At their current rate of processing, engineers calculated that AstroTug should fill its tanks within 2-3 days depending upon yield rates. That gave plenty of time to prepare for the first reposition maneuver that was currently scheduled when the craft reached the descending node in 32 days. But the company wanted to aim for a maneuver on the ascending node if possible, giving them two burns per orbit. Even though an ascending node burn was less efficient, it enabled them to reposition the asteroid sooner, and that would appease the eagerly awaiting tourists. Seanlock assured the Board that so long as it was safe to do so, they would try for the ascending node…

A couple of days later, ODMC verified that AstroTug had indeed filled its tanks full- but it slipped past the ascending node and was out of position to conduct a burn. The company had to wait another 30 days before making its next move.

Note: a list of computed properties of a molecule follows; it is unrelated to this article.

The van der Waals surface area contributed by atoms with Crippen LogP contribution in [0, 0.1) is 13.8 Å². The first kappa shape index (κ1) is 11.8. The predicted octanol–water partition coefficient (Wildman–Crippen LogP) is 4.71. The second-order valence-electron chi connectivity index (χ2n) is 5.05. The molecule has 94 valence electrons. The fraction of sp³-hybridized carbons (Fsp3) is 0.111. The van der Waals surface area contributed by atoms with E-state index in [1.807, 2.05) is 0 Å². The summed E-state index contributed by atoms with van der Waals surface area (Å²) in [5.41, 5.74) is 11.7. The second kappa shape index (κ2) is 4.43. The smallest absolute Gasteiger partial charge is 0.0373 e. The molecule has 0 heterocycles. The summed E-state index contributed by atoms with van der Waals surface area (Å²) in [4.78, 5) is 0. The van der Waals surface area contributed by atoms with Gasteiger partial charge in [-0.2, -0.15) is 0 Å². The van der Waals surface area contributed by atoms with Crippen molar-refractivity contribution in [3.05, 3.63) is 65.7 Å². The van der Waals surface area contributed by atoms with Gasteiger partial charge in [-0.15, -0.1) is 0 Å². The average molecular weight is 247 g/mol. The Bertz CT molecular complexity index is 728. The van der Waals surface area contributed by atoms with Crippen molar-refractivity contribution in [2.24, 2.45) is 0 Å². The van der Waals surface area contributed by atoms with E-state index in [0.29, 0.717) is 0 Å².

On paper, it looked great. The Sunraker- Drax Aerospace’s answer to Orbital Dynamics’ Mk-33 SSTO- looked like a majestic space whale that could deliver up to 34 tonnes into low orbit using advanced rocket-based combined cycle engines that could switch from jet engine mode to rocket mode. In reality though, things didn’t work out so well. Engineers couldn’t achieve the performance required for orbital flight using the RBCC engines. Worse, the conventionally powered prototype crashed spectacularly, and Drax Aerospace had to pay for damages to KSC.